By Jerome R. Corsi, WorldNetDaily
Washington, Dec 16, 2010 -
Border Patrol agent Brian A. Terry was killed last night in a gun battle with five armed bandits in a remote area just north of the U.S. border with Mexico, outside Nogales, Ariz.
Four of the suspects involved in the shooting are in custody and one suspect remains a fugitive, according to the U.S. Customs and Border Patrol.
Terry, 40, was transported to a hospital where he died from his wounds this morning.
One of the bandits in custody was wounded in the gun battle, which took place at about 11 p.m. Mountain Time, and transported to a local hospital.
Santa Cruz County Sheriff Tony Estrada in Nogales confirmed to WND that his office had been contacted by the U.S. Border Patrol shortly after 11:10 p.m. local time last night, requesting law enforcement and emergency medical services back-up.
"The report was that shots had been fired," Estrada said, "so we responded and transported agent Terry and one of the suspects to the hospital. Tragically, agent Terry died."
Estrada said the incident occurred in an unpopulated area about 12 miles north of the U.S. border with Mexico, near a residential area of Rio Rico, Ariz.
"This is a remote area where known smugglers in drugs and human beings operate," he said, noting that the FBI has taken over the investigation and his office does not have details on the four apprehended suspects.
The U.S. Border Patrol and the FBI declined WND requests to comment on the details of the gun battle, citing the constraints of the on-going criminal investigation.
Estrada told WND that the four suspects apprehended in the incident are now under custody by the FBI, and he suspects they will shortly be transferred to FBI incarceration in Tucson, Ariz.
"This is an unspeakable tragedy," T. J. Bonner, president of the National Border Patrol Council, told WND. "The gun battle occurred in an area 15-18 miles within the United States, in one of many areas along the border with Mexico that is out of control."
Bonner told WND that Terry was part of a four-man Border Patrol Tactical Unit, or BORTEC, that had been deployed in the area around Rio Rico because of reports that bandits were operating there freely, robbing illegal immigrants trying to make their way into the U.S. and threatening American residents in the area.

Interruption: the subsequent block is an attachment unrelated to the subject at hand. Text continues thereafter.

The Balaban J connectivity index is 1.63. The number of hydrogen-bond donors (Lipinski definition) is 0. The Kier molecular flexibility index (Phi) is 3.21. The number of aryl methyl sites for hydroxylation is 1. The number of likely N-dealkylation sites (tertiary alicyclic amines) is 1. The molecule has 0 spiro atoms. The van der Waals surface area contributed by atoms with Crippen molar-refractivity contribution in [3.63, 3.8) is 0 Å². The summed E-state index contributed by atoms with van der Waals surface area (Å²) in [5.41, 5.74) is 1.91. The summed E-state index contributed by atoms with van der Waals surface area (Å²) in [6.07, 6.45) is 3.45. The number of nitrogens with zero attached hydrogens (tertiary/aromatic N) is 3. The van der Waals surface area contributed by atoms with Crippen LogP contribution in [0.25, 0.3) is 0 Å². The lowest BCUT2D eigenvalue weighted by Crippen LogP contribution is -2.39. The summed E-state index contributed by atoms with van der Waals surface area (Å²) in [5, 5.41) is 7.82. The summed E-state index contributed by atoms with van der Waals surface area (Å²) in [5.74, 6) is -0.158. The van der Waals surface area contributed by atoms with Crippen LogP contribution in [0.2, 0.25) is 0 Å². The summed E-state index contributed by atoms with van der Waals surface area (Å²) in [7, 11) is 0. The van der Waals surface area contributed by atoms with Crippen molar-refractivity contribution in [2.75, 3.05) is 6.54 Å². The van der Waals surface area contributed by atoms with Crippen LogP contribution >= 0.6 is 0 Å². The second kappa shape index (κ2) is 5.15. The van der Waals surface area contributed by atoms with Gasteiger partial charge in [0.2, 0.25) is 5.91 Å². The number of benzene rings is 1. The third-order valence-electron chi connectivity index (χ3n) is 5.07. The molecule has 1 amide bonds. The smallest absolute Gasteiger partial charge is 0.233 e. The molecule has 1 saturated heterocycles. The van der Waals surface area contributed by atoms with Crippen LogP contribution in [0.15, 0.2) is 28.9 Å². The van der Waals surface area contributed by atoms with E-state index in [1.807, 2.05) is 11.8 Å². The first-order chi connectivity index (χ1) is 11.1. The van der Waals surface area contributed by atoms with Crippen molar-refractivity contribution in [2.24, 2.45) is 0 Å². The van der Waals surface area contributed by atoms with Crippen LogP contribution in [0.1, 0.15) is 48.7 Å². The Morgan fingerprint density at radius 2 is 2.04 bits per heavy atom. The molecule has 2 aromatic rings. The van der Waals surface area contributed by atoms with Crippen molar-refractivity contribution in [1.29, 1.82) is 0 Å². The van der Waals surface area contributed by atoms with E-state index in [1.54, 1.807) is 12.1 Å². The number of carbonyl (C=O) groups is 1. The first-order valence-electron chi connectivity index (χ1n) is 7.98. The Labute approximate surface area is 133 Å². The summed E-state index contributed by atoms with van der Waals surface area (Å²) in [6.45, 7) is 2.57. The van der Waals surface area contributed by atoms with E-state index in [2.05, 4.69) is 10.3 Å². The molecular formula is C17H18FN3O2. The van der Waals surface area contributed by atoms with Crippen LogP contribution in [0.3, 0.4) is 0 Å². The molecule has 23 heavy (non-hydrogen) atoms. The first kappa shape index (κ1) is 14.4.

"Agent Terry was mortally wounded in the exchange of gunfire after his BORTAC unit encountered five bandits," Bonner said. "Unfortunately, teams of bandits that operate freely in border areas like this can make a good living with their illegal activities."
Bonner said that those who claim that the U.S. border is safer than ever "either don't have a good grasp of the situation or are lying deliberately."
Bonner told WND he did not know whether the bandits were Mexican citizens or if they were in the U.S. illegally.
The National Border Patrol Council is a professional labor union representing more than 17,000 Border Patrol agents and support staff. The NBPC's parent organization is the American Federation of Government Employees, AFL-CIO.
Send in the Guard
News of the gun battle prompted renewed calls for sending the National Guard or the U.S. military to the border.
"The time to deploy U.S. military into northern Mexico is long overdue," Jim Gilchrist, founder and president of the Minuteman Project, told WND. "The murderous rampage against law enforcement officers that is so common that Mexico has now transcended the border into the United States."
Gilchrist said there "could not be a more clear and present danger to our nation's domestic tranquility."
WND previously reported Rep. Ted Poe, R-Texas, was joined by 20 members of the House to introduce the National Guard Border Enforcement Act, H.R.6253, authorizing the secretary of defense to make 10,000 National Guard troops available upon request to a U.S. governor to serve the border under the command of the requesting governor.
On Sept. 28, according to a Texas Department of Public Safety advisory, Mexican pirates killed David Michael Hartley, a U.S. citizen, when he was jet-skiing with his wife on Falcon Lake, south of Laredo, Texas, along the Mexican border.
The Hartley murder remains unsolved.
The last Border Patrol agent to be killed by gunfire in the line of duty was Robert Rosas, who was shot and killed while on patrol along the U.S. border with Mexico, near Campo, Calif., on July 23, 2009.
Today, as the murder of Terry was being announced by CBP, Christian Daniel Castro-Alvarez, a 17 year-old Mexican citizen, was sentenced by the U.S. District Court in San Diego to 40 years in U.S. prison for his role in the murder of Border Patrol Agent Rosas.
The investigation into Terry's murder has been taken over by the FBI. Terry is survived by his parents, a brother, and two sisters.
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